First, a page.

I tell people that I have a SETI antenna built into my scalp, and am aiding in the search fro intelligent life in far places. .. Perhaps I could claim that it’s a tiny tonsure, but I wouldn’t have the gall to claim so since I’m neither devout or humble, unlike my patron saint pictured to the right. (Click the image to find out more.)

As you might expect, over the last few years I’ve been attending regular skin checks, and have had a couple of less aggressive skin cancer sports excised too. As you might expect, I’m now extremely aware of skin cancer in all its manifestations.

Anyway, on to the topic of this blog post. Australia has now in all states banned commercial tanning beds (solariums), which we found to have been responsible for too many deaths -- though anything more than zero deaths is of course too many. There is some concern that non-commercial (private) solariums are increasing in number, buts that’s a different problem needing to be solved and at least the commercial ones are illegal here Down Under.

But sadly the US seems to be way behind Australia in the way that solariums are regarded, see US melanoma rates are rising faster for women than for men — indoor tanning may explain why and take heed (in the USA or any other country where solariums are used, at home or in parlours).

Thursday, February 25, 2016

Please help this user to install IBM Notes 9.0.1


RJ Kelly has asked for assistance in installing IBM Notes 9.0.1 and I hope that somebody in the Notes community is able to help him.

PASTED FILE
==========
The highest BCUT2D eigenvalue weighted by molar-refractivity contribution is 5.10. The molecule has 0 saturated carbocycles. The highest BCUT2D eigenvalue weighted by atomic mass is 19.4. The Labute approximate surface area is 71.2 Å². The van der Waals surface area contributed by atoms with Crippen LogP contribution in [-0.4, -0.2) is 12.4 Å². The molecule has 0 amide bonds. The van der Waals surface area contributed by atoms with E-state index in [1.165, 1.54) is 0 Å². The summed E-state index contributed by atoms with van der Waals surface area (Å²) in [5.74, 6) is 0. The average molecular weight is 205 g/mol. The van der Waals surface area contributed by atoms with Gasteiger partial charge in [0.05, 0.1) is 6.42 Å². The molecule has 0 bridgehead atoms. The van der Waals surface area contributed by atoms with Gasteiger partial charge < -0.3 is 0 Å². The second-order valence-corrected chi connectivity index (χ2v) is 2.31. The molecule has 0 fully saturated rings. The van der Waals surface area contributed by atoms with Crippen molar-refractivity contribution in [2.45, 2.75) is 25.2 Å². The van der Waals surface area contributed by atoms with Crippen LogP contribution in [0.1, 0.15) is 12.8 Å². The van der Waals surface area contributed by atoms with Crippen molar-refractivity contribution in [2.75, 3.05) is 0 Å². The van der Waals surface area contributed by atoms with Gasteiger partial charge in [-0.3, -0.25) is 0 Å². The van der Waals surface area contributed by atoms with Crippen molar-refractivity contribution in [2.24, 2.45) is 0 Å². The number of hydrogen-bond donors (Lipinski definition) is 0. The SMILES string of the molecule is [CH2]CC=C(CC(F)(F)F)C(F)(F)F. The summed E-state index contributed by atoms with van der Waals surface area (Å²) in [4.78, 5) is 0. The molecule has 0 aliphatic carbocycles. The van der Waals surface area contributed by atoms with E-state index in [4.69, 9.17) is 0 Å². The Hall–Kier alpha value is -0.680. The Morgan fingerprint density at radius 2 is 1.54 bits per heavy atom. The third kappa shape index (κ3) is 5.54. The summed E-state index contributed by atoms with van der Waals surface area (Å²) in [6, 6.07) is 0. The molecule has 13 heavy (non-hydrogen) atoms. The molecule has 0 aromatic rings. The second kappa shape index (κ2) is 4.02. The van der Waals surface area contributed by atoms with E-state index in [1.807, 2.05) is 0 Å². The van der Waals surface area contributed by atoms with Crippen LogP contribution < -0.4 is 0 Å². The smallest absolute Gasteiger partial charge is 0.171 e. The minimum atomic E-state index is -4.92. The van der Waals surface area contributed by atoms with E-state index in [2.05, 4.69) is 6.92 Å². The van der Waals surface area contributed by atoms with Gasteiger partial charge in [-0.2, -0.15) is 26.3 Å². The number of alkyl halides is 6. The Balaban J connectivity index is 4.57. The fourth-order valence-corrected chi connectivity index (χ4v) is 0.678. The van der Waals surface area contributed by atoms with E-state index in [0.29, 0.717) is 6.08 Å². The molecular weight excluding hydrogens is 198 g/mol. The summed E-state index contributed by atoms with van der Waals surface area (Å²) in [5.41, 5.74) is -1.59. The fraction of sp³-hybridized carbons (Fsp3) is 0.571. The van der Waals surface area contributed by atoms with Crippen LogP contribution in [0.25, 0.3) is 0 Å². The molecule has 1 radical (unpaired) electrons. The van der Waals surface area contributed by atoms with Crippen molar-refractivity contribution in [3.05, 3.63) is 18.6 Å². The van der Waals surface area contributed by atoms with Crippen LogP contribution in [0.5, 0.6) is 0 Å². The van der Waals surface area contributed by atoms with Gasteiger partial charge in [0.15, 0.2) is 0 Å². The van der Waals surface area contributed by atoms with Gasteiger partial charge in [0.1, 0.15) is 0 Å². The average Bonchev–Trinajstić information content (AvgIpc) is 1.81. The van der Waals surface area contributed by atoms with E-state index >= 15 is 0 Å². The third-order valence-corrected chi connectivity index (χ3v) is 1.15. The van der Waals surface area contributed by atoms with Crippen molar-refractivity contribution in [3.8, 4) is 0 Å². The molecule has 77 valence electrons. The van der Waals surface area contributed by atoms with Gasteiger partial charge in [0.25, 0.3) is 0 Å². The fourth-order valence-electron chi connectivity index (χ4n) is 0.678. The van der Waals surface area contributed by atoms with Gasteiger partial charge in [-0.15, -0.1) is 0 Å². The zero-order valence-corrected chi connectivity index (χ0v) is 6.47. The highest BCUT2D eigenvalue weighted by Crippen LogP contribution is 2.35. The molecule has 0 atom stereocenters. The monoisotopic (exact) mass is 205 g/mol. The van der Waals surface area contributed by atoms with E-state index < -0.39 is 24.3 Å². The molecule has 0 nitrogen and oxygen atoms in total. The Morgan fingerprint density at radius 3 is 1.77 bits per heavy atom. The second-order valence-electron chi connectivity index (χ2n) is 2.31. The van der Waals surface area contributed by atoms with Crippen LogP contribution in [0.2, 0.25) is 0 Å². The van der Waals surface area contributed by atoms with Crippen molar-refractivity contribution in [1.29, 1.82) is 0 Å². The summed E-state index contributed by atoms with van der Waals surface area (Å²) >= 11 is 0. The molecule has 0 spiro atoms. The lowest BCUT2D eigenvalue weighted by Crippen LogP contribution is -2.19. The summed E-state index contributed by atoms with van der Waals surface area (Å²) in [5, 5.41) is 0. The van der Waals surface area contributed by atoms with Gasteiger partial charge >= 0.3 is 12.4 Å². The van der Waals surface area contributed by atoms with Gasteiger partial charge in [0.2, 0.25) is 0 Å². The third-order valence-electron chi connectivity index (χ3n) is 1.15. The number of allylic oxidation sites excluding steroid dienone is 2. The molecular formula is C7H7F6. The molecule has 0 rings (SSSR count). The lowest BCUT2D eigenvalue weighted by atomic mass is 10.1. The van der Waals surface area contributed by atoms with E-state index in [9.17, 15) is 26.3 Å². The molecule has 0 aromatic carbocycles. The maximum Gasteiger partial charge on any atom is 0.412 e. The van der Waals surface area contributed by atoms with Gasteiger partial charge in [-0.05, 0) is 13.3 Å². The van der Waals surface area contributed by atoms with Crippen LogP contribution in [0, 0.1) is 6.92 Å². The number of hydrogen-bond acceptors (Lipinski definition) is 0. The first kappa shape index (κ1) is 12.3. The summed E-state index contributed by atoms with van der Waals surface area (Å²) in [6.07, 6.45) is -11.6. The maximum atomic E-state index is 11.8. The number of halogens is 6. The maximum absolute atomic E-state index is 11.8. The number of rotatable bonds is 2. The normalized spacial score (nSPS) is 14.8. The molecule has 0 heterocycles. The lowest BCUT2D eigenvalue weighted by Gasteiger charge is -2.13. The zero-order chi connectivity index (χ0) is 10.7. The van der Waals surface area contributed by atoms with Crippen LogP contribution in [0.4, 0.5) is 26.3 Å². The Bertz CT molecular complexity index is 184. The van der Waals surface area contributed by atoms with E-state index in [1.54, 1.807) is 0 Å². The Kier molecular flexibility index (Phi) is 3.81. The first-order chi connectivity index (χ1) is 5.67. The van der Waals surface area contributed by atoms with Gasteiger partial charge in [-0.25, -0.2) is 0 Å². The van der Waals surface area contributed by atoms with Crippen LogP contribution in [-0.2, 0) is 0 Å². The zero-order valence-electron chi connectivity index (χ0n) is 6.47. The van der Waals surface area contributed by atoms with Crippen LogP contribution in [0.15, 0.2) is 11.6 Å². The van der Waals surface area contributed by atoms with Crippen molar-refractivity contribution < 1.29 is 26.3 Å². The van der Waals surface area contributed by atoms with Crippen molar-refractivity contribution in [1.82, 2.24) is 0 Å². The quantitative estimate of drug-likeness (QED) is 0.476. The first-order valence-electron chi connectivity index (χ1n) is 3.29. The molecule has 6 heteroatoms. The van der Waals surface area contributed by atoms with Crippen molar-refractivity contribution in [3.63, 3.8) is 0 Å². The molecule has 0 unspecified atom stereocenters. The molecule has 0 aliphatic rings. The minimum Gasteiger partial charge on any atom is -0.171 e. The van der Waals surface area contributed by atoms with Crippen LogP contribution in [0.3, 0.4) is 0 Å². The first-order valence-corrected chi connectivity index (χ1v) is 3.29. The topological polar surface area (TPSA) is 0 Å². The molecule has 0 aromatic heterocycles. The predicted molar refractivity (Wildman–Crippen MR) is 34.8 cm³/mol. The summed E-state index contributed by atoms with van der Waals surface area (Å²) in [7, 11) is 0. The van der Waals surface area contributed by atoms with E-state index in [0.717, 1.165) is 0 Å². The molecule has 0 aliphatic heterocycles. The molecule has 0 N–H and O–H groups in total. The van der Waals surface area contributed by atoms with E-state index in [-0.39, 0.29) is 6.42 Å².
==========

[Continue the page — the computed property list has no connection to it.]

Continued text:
To assist, see my earlier blog post:
    IBM Notes 9 Client install fails with “RCP Base plug-in not found”

Please scan the post and read his comment right at at the bottom -- and help him out, so that he doesn’t have to go back to Notes R5!

How to check “short URLs” before opening them


I just stumbled upon this useful security too that everybody should use:

   CheckShortURL

Be safer online. Use this tool to help determine if a cryptic shortened URL – such as bit.ly/AbcDef1245 -- might be dangerous to open (by leading to a malware site).

Tuesday, January 19, 2016

Let's Bring Learning to Life at Home and in the Classroom

During the 1960s I did some industrial (analytical) chemistry work, then spent six years teaching chemistry, general science and mathematics in high schools. … Then gave up teaching to join IBM in 1970 and spend the rest of my professional life in the IT industry (finally retiring at the end of 2013).